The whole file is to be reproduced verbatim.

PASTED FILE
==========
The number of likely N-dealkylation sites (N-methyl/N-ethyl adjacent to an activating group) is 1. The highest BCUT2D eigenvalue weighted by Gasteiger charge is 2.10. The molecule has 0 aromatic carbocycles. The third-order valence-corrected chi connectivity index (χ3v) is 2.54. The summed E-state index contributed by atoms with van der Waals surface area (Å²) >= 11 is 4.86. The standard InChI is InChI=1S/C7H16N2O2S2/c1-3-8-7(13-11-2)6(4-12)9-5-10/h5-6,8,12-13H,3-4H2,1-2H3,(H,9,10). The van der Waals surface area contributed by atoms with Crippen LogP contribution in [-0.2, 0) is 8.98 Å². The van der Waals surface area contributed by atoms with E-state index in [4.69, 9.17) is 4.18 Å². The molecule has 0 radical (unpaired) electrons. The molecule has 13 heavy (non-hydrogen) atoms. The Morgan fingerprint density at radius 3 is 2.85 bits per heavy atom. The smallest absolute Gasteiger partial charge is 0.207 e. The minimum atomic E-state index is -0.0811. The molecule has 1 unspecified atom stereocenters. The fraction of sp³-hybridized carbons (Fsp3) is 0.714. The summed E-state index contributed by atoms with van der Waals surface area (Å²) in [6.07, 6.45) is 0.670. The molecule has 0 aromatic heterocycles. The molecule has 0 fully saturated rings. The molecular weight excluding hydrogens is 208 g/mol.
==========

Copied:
The number of likely N-dealkylation sites (N-methyl/N-ethyl adjacent to an activating group) is 1. The highest BCUT2D eigenvalue weighted by Gasteiger charge is 2.10. The molecule has 0 aromatic carbocycles. The third-order valence-corrected chi connectivity index (χ3v) is 2.54. The summed E-state index contributed by atoms with van der Waals surface area (Å²) >= 11 is 4.86. The standard InChI is InChI=1S/C7H16N2O2S2/c1-3-8-7(13-11-2)6(4-12)9-5-10/h5-6,8,12-13H,3-4H2,1-2H3,(H,9,10). The van der Waals surface area contributed by atoms with Crippen LogP contribution in [-0.2, 0) is 8.98 Å². The van der Waals surface area contributed by atoms with E-state index in [4.69, 9.17) is 4.18 Å². The molecule has 0 radical (unpaired) electrons. The molecule has 13 heavy (non-hydrogen) atoms. The Morgan fingerprint density at radius 3 is 2.85 bits per heavy atom. The smallest absolute Gasteiger partial charge is 0.207 e. The minimum atomic E-state index is -0.0811. The molecule has 1 unspecified atom stereocenters. The fraction of sp³-hybridized carbons (Fsp3) is 0.714. The summed E-state index contributed by atoms with van der Waals surface area (Å²) in [6.07, 6.45) is 0.670. The molecule has 0 aromatic heterocycles. The molecule has 0 fully saturated rings. The molecular weight excluding hydrogens is 208 g/mol.